Rachel is lucky in that she doesn't have to commit to too much, but as she points out many others do:

"Most players do, I don't do too much. I do a bit of coaching here and there, but because I'm training so much I just do 15-20 hours a week including 2-3 hours at Everton.

"A lot of the girls work full-time which is down to commitment and dedication really. They work 9-5 and then get home and go straight to training.

"It's hard work to juggle work with football but if you want it that much then you'll do it."

Men and women

Although it's the same sport, Rachel has noticed the differences between the men's and women's games from her experiences on the pitch:

"Main difference is the physical side, the guys are so much stronger and quicker than the women, technically I'd say it was the same probably.

"When we've been away with England we've played mens teams before in friendlies, we've played Gillingham, Farnborough and Crystal Palace - the stregth and speed is completely different - it's like pitting hockey against netball, it's stupid."

Meeting the lads?

They both represent the same nation, playing the same sport, but do the two teams get to meet?

"We don't really meet the guys, luckily I've done the kit launch twice, with Michael Owen, David Beckham and a few other guys.

"We don't really see them though - the women's side is totally away from theirs."

Publicity

Since the exposure that the Euros gave the England ladies, Rachel has found that the media has become increasingly favourable to the sport:

"Media coverage is really good now. All our national games are on BBC or satellite TV, as well a few club games have also been played. You can see highlights from the Premiership games too - the media interest is always growing.

"You don't see much from newspapers though. I think they should dedicate more space to it but we'll get there eventually."

Facilities

Long ignored by the clubs they represent, women's football seems to be higher on the agenda for the professional sides, particularly in the sense of facilities, which Rachel feels have improved considerably:

"Most teams play at semi-pro clubs, we play at Marine FC, Arsenal play at Boreham Wood so it's proper stadiums and the facilities are good there.

"A lot of teams train at the men's training ground too - Leeds do, we train at the academy, Arsenal train at theirs.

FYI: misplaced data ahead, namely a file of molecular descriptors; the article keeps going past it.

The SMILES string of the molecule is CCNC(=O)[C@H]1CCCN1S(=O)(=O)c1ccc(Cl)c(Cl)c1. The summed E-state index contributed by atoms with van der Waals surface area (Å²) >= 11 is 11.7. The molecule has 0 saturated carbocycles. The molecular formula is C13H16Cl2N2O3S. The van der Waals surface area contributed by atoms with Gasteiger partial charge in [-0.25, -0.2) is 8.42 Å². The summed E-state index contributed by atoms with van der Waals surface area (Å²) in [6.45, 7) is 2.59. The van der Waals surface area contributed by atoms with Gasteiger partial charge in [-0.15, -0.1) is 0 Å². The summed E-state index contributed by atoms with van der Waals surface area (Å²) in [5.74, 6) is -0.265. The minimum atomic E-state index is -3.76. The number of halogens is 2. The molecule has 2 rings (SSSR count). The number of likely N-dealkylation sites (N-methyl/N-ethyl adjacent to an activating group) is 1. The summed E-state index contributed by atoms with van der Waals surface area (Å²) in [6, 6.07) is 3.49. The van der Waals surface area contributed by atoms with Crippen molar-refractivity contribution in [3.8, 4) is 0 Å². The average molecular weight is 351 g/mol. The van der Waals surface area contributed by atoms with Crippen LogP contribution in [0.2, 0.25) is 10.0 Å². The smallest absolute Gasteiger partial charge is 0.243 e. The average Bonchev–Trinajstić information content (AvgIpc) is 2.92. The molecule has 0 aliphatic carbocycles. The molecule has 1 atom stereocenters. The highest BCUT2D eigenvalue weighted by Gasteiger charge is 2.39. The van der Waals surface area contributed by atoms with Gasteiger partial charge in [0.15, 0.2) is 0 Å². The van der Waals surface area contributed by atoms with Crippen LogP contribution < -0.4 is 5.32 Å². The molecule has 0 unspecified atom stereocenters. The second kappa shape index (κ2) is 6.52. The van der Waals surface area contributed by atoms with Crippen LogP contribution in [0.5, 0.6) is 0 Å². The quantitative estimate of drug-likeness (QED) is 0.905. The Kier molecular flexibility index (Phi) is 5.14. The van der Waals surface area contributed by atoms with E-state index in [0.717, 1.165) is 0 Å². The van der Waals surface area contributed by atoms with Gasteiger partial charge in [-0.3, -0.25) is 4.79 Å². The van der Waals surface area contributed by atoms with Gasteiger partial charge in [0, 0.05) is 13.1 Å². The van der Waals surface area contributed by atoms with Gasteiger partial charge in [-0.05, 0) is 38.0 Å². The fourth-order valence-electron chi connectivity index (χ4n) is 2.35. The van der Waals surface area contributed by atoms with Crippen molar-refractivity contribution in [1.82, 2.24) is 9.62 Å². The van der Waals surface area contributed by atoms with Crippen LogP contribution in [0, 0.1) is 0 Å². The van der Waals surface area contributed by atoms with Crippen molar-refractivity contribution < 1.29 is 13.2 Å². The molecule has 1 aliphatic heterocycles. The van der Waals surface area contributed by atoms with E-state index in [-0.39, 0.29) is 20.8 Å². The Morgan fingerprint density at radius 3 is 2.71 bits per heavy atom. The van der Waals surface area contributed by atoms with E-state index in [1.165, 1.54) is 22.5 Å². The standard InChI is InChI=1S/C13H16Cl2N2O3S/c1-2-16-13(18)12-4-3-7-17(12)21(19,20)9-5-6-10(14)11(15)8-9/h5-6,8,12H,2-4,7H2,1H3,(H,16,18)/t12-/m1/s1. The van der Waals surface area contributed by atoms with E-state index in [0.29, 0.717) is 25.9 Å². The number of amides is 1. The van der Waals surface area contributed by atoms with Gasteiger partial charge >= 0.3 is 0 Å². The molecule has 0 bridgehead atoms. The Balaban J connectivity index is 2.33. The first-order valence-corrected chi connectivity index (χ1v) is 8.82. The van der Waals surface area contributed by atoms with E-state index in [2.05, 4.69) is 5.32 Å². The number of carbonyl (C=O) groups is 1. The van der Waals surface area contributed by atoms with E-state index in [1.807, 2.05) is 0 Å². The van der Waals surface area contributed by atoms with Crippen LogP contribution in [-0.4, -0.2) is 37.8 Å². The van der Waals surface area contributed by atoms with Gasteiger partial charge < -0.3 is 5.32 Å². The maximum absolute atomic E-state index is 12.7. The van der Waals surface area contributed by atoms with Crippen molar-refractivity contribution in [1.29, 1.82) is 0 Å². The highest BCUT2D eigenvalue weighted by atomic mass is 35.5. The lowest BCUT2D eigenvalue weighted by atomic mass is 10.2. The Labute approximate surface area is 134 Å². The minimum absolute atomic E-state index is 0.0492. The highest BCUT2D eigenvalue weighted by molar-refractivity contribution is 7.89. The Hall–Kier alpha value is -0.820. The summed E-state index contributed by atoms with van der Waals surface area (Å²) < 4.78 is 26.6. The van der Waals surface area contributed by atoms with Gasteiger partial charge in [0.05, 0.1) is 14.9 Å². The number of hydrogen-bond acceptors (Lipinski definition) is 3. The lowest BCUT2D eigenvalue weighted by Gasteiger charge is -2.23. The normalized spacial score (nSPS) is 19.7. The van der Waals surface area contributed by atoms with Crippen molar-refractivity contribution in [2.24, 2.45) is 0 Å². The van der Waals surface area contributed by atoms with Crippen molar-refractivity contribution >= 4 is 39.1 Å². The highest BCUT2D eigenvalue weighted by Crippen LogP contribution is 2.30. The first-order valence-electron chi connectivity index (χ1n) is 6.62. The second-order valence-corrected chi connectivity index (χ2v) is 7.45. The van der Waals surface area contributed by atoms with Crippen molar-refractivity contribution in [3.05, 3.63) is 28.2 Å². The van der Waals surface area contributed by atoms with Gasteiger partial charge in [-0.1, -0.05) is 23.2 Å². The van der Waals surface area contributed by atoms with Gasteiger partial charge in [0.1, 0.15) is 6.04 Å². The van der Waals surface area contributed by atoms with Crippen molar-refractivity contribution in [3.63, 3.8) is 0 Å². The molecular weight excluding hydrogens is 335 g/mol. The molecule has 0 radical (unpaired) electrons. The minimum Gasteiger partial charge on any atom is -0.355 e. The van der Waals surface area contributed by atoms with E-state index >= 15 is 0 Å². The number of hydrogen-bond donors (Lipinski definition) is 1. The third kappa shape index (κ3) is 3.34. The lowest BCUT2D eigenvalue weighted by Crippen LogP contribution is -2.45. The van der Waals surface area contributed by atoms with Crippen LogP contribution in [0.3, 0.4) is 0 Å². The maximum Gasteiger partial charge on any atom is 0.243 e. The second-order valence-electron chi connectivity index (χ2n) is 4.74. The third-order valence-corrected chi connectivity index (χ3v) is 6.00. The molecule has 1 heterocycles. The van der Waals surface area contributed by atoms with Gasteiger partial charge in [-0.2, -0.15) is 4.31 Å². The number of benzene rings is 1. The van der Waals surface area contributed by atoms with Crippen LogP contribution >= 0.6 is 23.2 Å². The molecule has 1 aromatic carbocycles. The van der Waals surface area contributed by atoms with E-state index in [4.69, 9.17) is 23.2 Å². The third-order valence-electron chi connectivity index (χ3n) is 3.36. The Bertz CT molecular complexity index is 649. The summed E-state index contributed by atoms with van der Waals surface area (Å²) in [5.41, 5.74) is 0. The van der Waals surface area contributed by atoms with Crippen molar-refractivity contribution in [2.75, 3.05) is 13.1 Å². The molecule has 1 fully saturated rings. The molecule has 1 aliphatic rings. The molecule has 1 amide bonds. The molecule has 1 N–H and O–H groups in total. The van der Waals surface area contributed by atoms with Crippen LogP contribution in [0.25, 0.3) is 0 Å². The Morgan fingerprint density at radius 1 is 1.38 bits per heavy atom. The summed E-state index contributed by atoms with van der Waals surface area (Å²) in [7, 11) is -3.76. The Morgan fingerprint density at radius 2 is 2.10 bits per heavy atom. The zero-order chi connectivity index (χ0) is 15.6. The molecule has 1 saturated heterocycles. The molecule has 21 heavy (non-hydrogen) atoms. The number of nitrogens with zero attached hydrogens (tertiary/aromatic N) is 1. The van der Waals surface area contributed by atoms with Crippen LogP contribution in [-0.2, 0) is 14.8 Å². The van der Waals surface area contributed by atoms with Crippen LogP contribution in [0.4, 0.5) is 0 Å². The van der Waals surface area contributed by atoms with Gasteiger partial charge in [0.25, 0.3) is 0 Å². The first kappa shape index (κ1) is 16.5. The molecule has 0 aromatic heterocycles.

"The pitches are good - and we've played in County Cup finals at Anfield and at Goodison so it's getting there. I can't see us playing at Goodison week-in, week out though!"

Grounds

The Euros gave players like Rachel a taste for the grand settings, but which were her favourites?

"I've played at Blackburn, Man City, Stade Velodrome, a few Premiership grounds.

"I really like Blackburn, because that's where the Euros were, and also Walsall, because that's my local town and it's a nice stadium, tightly packed in and compact with a good atmosphere."

Future

For many male footballers, moving abroad is the 'holy grail' - take the excitment surrounding David Beckham's move to Real Madrid for example.

However, Rachel is keen to continue her footballing education in this country:

"I played out in America for the last part of their season and I really liked that. Ideally I'd like to stay in this country but moving abroad and playing abroad I'd like to do later when I'm about to hang up my boots!

Relax

With such a busy schedule - Rachel is more than happy just to flop out in front of the telly once the football side of things is over for the day!

"After training all I really want to do is sit down and relax and go out with friends! I like other sports too so I go out and play squash - I don't really do too much I'm quite boring!"

last updated: 13/09/06
SEE ALSO
home
HOME
email
EMAIL
print
PRINT
Go to the top of the page
TOP
SITE CONTENTS
SEE ALSO

[an error occurred while processing this directive]


About the BBC | Help | Terms of Use | Privacy & Cookies Policy